Background: Despite screening of blood donors, hepatitis C virus (HCV) infection can occur in patients who receive multiple transfusions.
Objective: To clarify mechanisms of nosocomial transmission of HCV.
Design: Epidemiologic and molecular analyses of hepatitis C outbreaks.
Setting: Pediatric oncology ward.
Patients: Children with cancer.
Measurements: Epidemiologic analysis, HCV RNA detection, genotyping, and hypervariable region 1 (HVR1) sequencing.
Results: Ten cases of infection with acute HCV genotype 3a occurred between 1990 and 1993. Sequencing of HVR1 revealed three related strains. Despite an overhaul of hygiene procedures, a patient infected with genotype 1b generated nine subsequent infected patients in 1994. Several patients had high virus titers and strongly delayed anti-HCV antibody responses. All had permanent intravenous catheters. Multidose vials used for flushing or treatment had probably been contaminated during periods of overlapping treatment.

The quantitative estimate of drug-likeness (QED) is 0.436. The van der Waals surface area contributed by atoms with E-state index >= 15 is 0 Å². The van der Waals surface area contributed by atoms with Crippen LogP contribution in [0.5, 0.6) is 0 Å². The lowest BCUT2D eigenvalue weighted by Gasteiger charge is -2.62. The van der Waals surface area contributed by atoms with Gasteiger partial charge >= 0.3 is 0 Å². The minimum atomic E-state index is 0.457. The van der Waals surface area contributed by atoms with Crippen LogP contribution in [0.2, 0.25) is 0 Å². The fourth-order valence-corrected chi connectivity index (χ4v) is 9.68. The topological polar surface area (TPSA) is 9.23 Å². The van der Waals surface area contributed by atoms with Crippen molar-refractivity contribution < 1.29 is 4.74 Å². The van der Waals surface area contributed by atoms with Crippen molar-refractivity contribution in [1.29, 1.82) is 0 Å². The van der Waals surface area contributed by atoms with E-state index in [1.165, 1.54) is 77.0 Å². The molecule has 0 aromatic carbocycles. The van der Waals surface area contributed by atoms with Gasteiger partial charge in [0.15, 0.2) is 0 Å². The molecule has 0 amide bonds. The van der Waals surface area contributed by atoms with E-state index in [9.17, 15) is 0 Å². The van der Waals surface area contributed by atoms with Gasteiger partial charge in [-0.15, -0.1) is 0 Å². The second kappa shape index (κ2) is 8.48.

Conclusions: Contamination of multidose vials was the most likely mode of HCV transmission; therefore, use of such vials should be restricted. Rigorous adherence to hygiene routines remains essential to preventing transmission of bloodborne infections.